By ANNE KADET
Davis & Warshow, the high-end Manhattan bath-fixtures showroom, is the kind of place that sells flat-panel TVs for your shower, bathtubs deep enough to drown a killer whale in and sinks so precious they're displayed in glass cases like treasures from King Tut's tomb. But these days, the store's real show stopper, displayed atop a 2-foot pedestal, is a toilet.
Make that a "smart toilet." The Kohler Numi, a toilet/bidet, comes with a touch-screen pad that controls everything from the built-in stereo's treble output to the seat temperature and rear dryer pressure. The lid rises in greeting as you approach, and a floor heater keeps your toes toasty on a cold winter morning. The price: $6,390.
Smart toilets have long been the rage in Japan, where 70 percent of households have commodes that play music, heat your seat and flush themselves. So far, Americans have resisted the trend, preferring to stick with 19th-century toilet technology. But the U.S. kitchen and bath industry, which relies heavily on new home construction, has been struggling and is desperate to goose spending. Since most people who would buy a Viking range or Thermador dishwasher already have one, the toilet remains the final frontier. Barbara Higgens, executive director of Plumbing Manufacturers International, says the fancy commode technology may persuade Americans to upgrade their toilets just like they do their cell phones and laptops.
It's not just Kohler offering high-end toilets. Japanese manufacturer Inax recently entered the U.S. market with the $5,900 Regio, which comes programmed with nature sounds (chirping birds, a babbling brook) and an ion-emitting air purifier. Toto offers the Neorest, which has a sound-masking white-noise function.
They won't be an easy sell. The typical American spends $250 on a toilet, and even designer bowls tap out at around $1,200. But plumbing makers, who plan to market the new high-tech models using suit-clad salespeople in fancy showrooms, say they can sell $6,000 toilets to the same folks who buy Sub-Zero refrigerators and Jacuzzi tubs -- those who want the best of everything. The Numi, for example, is being touted as "truly the ultimate flushing experience." In postrecession America, of course, shoppers demand value. So companies plan to recycle the pitch they used in past years to sell Americans on $10,000 mattresses: This is a product you use every day.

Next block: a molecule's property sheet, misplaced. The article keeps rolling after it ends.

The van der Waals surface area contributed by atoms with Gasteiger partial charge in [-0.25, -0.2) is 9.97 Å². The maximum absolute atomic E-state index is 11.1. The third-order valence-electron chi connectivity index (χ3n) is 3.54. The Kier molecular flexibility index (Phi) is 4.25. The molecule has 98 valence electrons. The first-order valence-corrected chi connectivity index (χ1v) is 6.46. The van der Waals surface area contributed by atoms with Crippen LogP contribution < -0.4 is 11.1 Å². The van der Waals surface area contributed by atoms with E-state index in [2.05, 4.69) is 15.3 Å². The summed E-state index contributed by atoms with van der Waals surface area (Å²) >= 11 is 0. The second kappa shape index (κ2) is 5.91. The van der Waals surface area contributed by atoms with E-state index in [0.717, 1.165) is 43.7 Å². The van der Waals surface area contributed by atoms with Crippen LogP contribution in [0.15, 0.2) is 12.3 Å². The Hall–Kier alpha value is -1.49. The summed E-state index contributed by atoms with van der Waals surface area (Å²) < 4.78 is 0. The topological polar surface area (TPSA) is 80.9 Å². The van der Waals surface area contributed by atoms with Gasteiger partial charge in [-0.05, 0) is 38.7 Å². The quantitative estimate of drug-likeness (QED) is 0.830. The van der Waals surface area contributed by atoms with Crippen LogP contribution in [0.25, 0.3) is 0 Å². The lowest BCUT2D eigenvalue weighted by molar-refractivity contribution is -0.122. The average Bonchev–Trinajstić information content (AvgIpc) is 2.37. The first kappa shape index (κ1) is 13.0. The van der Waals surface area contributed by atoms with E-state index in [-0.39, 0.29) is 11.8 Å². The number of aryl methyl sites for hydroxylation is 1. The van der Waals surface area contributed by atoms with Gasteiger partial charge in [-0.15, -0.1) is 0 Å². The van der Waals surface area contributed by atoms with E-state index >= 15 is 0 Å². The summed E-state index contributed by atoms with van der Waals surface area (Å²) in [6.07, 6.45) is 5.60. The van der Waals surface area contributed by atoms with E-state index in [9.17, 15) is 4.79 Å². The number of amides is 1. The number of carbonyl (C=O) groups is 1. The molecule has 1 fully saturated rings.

Beyond the showroom, fixture manufacturers hope all the gee-whiz technology they've packed into the toilets will help the products sell themselves. David Krakoff, SVP of sales at Toto USA, says that once you get a smart toilet, dinner parties inevitably end in the bathroom, where everyone gathers to admire the commode. "The only thing that stands in the way of almost everyone wanting one of these is the opportunity to try one out," he says.
We'll see. While just 15,000 or so smart toilets were sold in the U.S. last year, Paul Burghardt, Inax senior regional sales manager, predicts that by 2021 a quarter of U.S. homes will host a smart toilet. And who knows where the technology will take us? Burghardt envisions a time when all our toilets will be wired, sending urine-test results to our bosses: "Imagine what that will do for employment!" he says. I can barely contain myself.
Corrections & Amplifications
In the version of this story that appears in the August issue of SmartMoney Magazine, the names Davis & Warshow and Paul Burghardt were misspelled.